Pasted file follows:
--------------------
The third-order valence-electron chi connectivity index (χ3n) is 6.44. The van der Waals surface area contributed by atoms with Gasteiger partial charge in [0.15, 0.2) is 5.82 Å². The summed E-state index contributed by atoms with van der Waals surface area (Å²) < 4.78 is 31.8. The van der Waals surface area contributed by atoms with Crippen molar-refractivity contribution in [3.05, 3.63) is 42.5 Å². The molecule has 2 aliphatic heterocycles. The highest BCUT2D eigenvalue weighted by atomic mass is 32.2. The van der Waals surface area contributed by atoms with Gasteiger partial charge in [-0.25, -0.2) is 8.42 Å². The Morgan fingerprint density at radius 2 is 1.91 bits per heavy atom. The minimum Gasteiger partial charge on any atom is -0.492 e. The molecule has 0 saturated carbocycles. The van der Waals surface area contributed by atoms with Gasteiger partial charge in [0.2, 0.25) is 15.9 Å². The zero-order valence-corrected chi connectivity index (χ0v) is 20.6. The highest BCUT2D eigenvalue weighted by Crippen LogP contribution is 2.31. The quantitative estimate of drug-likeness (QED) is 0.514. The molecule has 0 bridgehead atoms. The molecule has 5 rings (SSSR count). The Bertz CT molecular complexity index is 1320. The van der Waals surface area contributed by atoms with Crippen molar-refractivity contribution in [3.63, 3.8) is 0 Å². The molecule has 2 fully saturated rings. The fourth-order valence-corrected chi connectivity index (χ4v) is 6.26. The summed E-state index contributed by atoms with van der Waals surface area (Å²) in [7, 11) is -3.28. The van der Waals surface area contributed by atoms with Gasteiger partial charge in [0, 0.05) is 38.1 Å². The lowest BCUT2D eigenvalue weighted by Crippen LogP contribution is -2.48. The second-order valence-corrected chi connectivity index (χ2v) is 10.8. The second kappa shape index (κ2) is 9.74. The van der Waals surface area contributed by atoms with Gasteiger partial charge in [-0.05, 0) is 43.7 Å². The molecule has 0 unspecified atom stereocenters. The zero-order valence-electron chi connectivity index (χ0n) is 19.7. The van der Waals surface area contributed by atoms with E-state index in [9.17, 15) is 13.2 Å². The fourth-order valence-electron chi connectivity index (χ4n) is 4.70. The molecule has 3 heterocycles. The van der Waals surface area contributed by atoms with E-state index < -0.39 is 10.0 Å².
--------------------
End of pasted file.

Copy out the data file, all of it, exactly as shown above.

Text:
The third-order valence-electron chi connectivity index (χ3n) is 6.44. The van der Waals surface area contributed by atoms with Gasteiger partial charge in [0.15, 0.2) is 5.82 Å². The summed E-state index contributed by atoms with van der Waals surface area (Å²) < 4.78 is 31.8. The van der Waals surface area contributed by atoms with Crippen molar-refractivity contribution in [3.05, 3.63) is 42.5 Å². The molecule has 2 aliphatic heterocycles. The highest BCUT2D eigenvalue weighted by atomic mass is 32.2. The van der Waals surface area contributed by atoms with Gasteiger partial charge in [-0.25, -0.2) is 8.42 Å². The Morgan fingerprint density at radius 2 is 1.91 bits per heavy atom. The minimum Gasteiger partial charge on any atom is -0.492 e. The molecule has 0 saturated carbocycles. The van der Waals surface area contributed by atoms with Gasteiger partial charge in [0.2, 0.25) is 15.9 Å². The zero-order valence-corrected chi connectivity index (χ0v) is 20.6. The highest BCUT2D eigenvalue weighted by Crippen LogP contribution is 2.31. The quantitative estimate of drug-likeness (QED) is 0.514. The molecule has 0 bridgehead atoms. The molecule has 5 rings (SSSR count). The Bertz CT molecular complexity index is 1320. The van der Waals surface area contributed by atoms with Crippen molar-refractivity contribution in [3.63, 3.8) is 0 Å². The molecule has 2 fully saturated rings. The fourth-order valence-corrected chi connectivity index (χ4v) is 6.26. The summed E-state index contributed by atoms with van der Waals surface area (Å²) in [7, 11) is -3.28. The van der Waals surface area contributed by atoms with Gasteiger partial charge in [0, 0.05) is 38.1 Å². The lowest BCUT2D eigenvalue weighted by Crippen LogP contribution is -2.48. The second-order valence-corrected chi connectivity index (χ2v) is 10.8. The second kappa shape index (κ2) is 9.74. The van der Waals surface area contributed by atoms with Gasteiger partial charge in [-0.05, 0) is 43.7 Å². The molecule has 0 unspecified atom stereocenters. The zero-order valence-electron chi connectivity index (χ0n) is 19.7. The van der Waals surface area contributed by atoms with E-state index in [9.17, 15) is 13.2 Å². The fourth-order valence-electron chi connectivity index (χ4n) is 4.70. The molecule has 3 heterocycles. The van der Waals surface area contributed by atoms with E-state index < -0.39 is 10.0 Å².